- advertisement -

                                  Into US session: Dollar refusing to give up despite selloff, stocks recovering

                                    The forex markets are rather mixed today. Dollar extended yesterday’s selloff, on free falling treasury yields and after St. Louis Fed James Bullard became the first policymaker calling for a rate cut. But the greenback is not totally giving up yet. EUR/USD is struggling around 1.1263 resistance, AUD/USD around 0.6988 resistance and USD/CAD around 1.3429 support. There is no follow through selling in Dollar yet.

                                    Australian Dollar is currently joint strongest with Canadian. RBA cut interest rate to 1.25% and Governor Philip Lowe deliberately noted that more rate cuts are on the table. But Aussie just shrugged them off. Euro is next strongest but upside is capped by mixed economic data. Eurozone CPI slowed more than expected to 1.2% yoy in May but unemployment rate dropped to record low at 7.6% in April. Sterling is also firm even though UK PMI construction dropped back into contraction region. Swiss Franc and Yen are the weakest ones for today, as European indices are trading higher together DOW futures.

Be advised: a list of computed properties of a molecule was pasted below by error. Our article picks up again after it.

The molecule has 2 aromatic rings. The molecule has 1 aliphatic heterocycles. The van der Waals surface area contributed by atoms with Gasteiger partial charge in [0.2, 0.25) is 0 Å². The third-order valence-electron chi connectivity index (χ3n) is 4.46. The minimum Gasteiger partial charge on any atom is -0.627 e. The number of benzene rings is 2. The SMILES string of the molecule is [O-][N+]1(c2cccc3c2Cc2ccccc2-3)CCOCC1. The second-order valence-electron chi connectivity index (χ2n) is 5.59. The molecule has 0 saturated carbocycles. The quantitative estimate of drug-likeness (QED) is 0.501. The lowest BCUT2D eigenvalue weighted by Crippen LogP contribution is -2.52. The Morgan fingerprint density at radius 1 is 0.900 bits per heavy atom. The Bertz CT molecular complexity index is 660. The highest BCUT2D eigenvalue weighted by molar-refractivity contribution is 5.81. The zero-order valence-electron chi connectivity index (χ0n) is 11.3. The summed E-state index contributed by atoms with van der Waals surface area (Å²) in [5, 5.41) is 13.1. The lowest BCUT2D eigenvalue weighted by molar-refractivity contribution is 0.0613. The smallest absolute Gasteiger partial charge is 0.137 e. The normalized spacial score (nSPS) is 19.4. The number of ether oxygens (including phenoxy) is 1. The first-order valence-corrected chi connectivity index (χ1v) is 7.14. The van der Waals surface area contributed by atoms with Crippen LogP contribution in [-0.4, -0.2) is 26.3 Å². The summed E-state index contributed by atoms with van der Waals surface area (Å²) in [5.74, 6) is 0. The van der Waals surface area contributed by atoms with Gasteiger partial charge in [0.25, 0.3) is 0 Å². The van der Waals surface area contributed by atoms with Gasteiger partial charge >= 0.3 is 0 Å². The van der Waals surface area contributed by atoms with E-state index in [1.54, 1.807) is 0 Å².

In Europe, currently:

                                    • FTSE is up 0.25%.
                                    • DAX is up 1.14%.
                                    • CAC is up 0.28%.
                                    • German 10-year yield is down -0.0121 at -0.211.

                                    Earlier in Asia:

                                    • Nikkei dropped -0.01%.
                                    • Hong Kong HSI dropped -0.49%.
                                    • China Shanghai SSE dropped -0.96%.
                                    • Singapore Strait Times rose 0.61%.
                                    • Japan 10-year JGB yield dropped -0.074 to -0.10.
                                    - advertisement -

                                    Philly Fed manufacturing business outlook jumped to 17

                                      Philadelphia Fed Manufacturing Business Outlook jumped to 17.0 in January, up from revised 2.4 in December, beat expectation of 3.7. The percentage of the firms reporting increases (39 percent) was greater than the percentage reporting decreases (22 percent).